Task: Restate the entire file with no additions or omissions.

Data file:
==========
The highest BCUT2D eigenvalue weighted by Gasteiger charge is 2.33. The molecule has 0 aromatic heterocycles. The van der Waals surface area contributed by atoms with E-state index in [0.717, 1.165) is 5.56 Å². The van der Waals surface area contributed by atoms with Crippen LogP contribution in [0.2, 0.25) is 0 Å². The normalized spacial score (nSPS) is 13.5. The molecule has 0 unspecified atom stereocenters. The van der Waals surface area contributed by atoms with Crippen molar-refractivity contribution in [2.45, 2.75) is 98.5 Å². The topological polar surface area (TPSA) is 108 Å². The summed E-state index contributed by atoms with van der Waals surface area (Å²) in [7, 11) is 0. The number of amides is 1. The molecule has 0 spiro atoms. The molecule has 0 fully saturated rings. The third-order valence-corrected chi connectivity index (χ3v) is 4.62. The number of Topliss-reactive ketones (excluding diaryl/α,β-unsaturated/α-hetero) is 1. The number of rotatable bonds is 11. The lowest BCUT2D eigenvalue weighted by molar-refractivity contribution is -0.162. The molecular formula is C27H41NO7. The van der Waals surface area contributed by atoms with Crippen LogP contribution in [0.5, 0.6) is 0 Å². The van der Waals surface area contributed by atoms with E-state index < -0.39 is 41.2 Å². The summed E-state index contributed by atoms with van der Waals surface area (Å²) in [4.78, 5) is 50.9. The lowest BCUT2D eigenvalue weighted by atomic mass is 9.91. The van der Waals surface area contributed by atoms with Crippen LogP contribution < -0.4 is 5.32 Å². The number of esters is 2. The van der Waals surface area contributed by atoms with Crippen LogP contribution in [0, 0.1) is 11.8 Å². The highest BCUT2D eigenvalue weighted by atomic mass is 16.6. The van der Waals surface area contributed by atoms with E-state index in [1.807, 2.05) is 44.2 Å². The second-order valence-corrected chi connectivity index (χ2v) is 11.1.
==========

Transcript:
The highest BCUT2D eigenvalue weighted by Gasteiger charge is 2.33. The molecule has 0 aromatic heterocycles. The van der Waals surface area contributed by atoms with E-state index in [0.717, 1.165) is 5.56 Å². The van der Waals surface area contributed by atoms with Crippen LogP contribution in [0.2, 0.25) is 0 Å². The normalized spacial score (nSPS) is 13.5. The molecule has 0 unspecified atom stereocenters. The van der Waals surface area contributed by atoms with Crippen molar-refractivity contribution in [2.45, 2.75) is 98.5 Å². The topological polar surface area (TPSA) is 108 Å². The summed E-state index contributed by atoms with van der Waals surface area (Å²) in [7, 11) is 0. The number of amides is 1. The molecule has 0 spiro atoms. The molecule has 0 fully saturated rings. The third-order valence-corrected chi connectivity index (χ3v) is 4.62. The number of Topliss-reactive ketones (excluding diaryl/α,β-unsaturated/α-hetero) is 1. The number of rotatable bonds is 11. The lowest BCUT2D eigenvalue weighted by molar-refractivity contribution is -0.162. The molecular formula is C27H41NO7. The van der Waals surface area contributed by atoms with Crippen LogP contribution in [0.5, 0.6) is 0 Å². The van der Waals surface area contributed by atoms with E-state index < -0.39 is 41.2 Å². The summed E-state index contributed by atoms with van der Waals surface area (Å²) in [4.78, 5) is 50.9. The lowest BCUT2D eigenvalue weighted by atomic mass is 9.91. The van der Waals surface area contributed by atoms with Crippen LogP contribution < -0.4 is 5.32 Å². The number of esters is 2. The van der Waals surface area contributed by atoms with Crippen LogP contribution in [0, 0.1) is 11.8 Å². The highest BCUT2D eigenvalue weighted by atomic mass is 16.6. The van der Waals surface area contributed by atoms with E-state index in [1.807, 2.05) is 44.2 Å². The second-order valence-corrected chi connectivity index (χ2v) is 11.1.